Second Science Symposium
January 18 - 21, 2005
Phytophthora ramorum, Experience and Approach in the Netherlands
M.H.C.G Steeghs and J. de Gruyter, Plant Protection Service,
P.O. Box 9102, 6700 HC Wageningen, The Netherlands; email@example.com
Phytophtora ramorum has been found for the first time in the Netherlands in 1993. In 2002, the EU decided that the host plants Rhododendron and Viburnum only could be traded after growing-season inspections and with a plant passport. During the season 2002/2003, 4% of the nurseries growing these host plants were found infested. During the season 2003/2004 this percentage was reduced to 1.5. The season 2004/2005 shows the same development as last season. In general the conclusion can be drawn that the current measures are successful at the nurseries. If new information becomes available, e.g. regarding the risk of irrigation water, additional measures may be necessary.
A large survey was conducted in 2002/2003 to investigate the spread of Phytophthora ramorum in the Netherlands outside the nurseries. 1500 locations spread over the country were inspected, 1400 with Rhododendron and 100 with Vaccinium myrtillus. 2% of the sites with Rhododendron were found infested. No infections were found in Vaccinium.
In case of suspicious symptoms samples were taken for diagnosis. For the detection of P. ramorum, a real-time ITS-PCR diagnostic test is used. Positive results are confirmed by isolation on artificial media, according to the EC guidelines. 90 Dutch isolates were tested with PCR-RFLP based on the Cytochrome oxidase subunit 1 gene for characterisation of the molecular type. All isolates proved to be the European type of P. ramorum. In mating tests using other Phytophthora species as tester strains, all isolates proved to be A1 mating type.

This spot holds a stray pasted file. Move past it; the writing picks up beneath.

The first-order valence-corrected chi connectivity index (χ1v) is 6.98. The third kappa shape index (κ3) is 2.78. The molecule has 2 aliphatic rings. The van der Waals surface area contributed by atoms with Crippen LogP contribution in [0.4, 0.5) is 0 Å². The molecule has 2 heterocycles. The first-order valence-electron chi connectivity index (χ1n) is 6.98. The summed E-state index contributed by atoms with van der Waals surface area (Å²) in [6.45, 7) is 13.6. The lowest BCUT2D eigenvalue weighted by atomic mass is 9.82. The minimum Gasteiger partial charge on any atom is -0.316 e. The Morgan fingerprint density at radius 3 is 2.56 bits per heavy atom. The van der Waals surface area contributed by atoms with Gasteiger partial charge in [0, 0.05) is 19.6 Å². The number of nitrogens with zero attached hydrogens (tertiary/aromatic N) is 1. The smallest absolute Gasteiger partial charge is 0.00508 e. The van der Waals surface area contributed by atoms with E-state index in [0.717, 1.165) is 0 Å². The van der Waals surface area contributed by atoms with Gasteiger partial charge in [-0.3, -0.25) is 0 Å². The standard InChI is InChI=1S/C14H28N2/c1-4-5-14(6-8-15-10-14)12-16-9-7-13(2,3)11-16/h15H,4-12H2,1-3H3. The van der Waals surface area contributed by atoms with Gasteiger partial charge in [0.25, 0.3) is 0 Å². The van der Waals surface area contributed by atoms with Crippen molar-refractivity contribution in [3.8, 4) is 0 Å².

The follow-up survey at the infected sites was aimed at detecting infestations on other host plants and assessing the effectiveness of the measures taken. The effectiveness of the measures was negatively influenced by the infections in the regrowth and the too narrow delimitation. At 50% of the sites regrowth was found infested.
At 2 sites Quercus rubra was found infested. The disease has not been found on other plants than Rhododendron and Quercus rubra.
On the basis of the results of the surveys and the experiences with the eradication at the larger sites, end of 2003 the conclusion was drawn that it is not possible to eradicate Phytophthora ramorum from the territory of the Netherlands. Further it was concluded that especially the larger infected sites with a high inoculum pressure pose a risk for our indigenous plants. This conclusion stressed the need to minimize the inoculum pressure. To gain more experience with the large infestations, a targeted survey to trace these infestations was conducted in 2004.
The finding of the eight infected Quercus rubra
trees at one location in the middle of 2004 induced the start of a national
campaign in addition to the regular programme arising from the EU-directive.
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